"One of the main components found in the coatings (catechol and polyphenol derivatives) is found in the strands secreted by mussels, which are responsible for their adhesion to rocks under extreme conditions, under saline water", explained UAB professor Victor Yuste and ICN2 researcher Salvio Suárez. “The fact that the coatings we have developed are inspired by this organism allows them to adhere to practically any type of surface and, in addition, are highly resistant to different environmental conditions such as humidity or the presence of fluids. In addition, natural compounds help to obtain more biodegradable, biocompatible materials with lower antimicrobial resistance compared to other bactericidal systems that end up generating resistance and, therefore, rapidly lose effectiveness.”

All of the commonly used sanitary equipment such as paper, cotton, surgical masks, and commercial plasters exhibited intrinsic multi-pathway antibacterial activity with rapid responses against a broad spectrum of microbial species. This included microorganisms that have developed resistance to extreme environmental conditions (such as B. subtilis), as well as pathogens considered as the primary source responsible for many current infections, particularly those acquired in healthcare facilities. These pathogens encompass multi-resistant microorganisms from both Gram-negative (E. coli and P. aeruginosa) and Gram-positive (S. aureus, methicillin-resistant S. aureus – MRSA and E. faecalis). These materials have also exhibited efficacy against fungi such as C. albicans and C. auris.

Moreover, its efficient application was demonstrated in wet atmospheres, as those found in healthcare environments, where respiratory droplets and/or other biofluids are present, thus reducing the risks of indirect contact transmission. Such antimicrobial activity was attributed to a direct contact killing process, where the pathogen is initially attached to the coating by catechol molecules and other polyphenol derivatives. Then, a multi-pathway antibacterial effect is activated, mainly focused on a sustained generation of biosafety levels of ROS and electrostatic interactions with protic amino groups exposed to the surface. These antibacterial mechanisms induced a fast (180 minutes for bacteria and 24 hours for fungi) and efficient (over 99 per cent) response against pathogens, causing irreversible damage to the microorganisms.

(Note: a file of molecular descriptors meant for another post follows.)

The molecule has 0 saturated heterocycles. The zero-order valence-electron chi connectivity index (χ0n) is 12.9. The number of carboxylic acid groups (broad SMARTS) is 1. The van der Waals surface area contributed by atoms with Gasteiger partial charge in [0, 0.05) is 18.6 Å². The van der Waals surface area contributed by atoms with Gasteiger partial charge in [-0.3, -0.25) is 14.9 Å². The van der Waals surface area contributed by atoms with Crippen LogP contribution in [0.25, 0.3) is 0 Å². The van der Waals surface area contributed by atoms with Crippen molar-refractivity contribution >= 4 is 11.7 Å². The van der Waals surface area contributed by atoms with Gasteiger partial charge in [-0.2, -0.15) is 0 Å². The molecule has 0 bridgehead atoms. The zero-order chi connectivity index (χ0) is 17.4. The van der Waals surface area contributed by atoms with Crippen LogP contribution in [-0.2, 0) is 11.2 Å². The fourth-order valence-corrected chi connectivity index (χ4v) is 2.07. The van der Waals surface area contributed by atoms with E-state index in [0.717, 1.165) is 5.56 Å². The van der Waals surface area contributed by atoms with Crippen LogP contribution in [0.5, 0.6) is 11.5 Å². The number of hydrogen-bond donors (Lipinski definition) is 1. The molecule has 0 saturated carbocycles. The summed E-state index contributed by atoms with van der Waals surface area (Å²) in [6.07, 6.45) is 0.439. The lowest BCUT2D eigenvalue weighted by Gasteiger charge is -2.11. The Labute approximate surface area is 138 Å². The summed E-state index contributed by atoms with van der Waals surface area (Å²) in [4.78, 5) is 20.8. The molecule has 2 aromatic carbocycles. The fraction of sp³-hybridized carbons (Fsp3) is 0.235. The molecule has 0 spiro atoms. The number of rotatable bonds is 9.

As per the research, these innovative coatings follow a simple one-step and scalable synthesis under mild conditions, using affordable materials and green chemistry-based methodologies. Moreover, the polyphenolic nature of their compositions and the absence of additional external antimicrobial agents enhance the simplicity of the bio-inspired coatings and avoid the induction of AMR and its cytotoxic effects on host cells and the environment. Worth mentioning is that different parameters such as colour, thickness and adhesion were fine-tuned, thus offering an adaptable solution for the different demands of the final material application. In general, the designed bio-inspired coatings have demonstrated a huge potential for further translation into clinics, as they represent a feasible alternative to existing antimicrobial materials.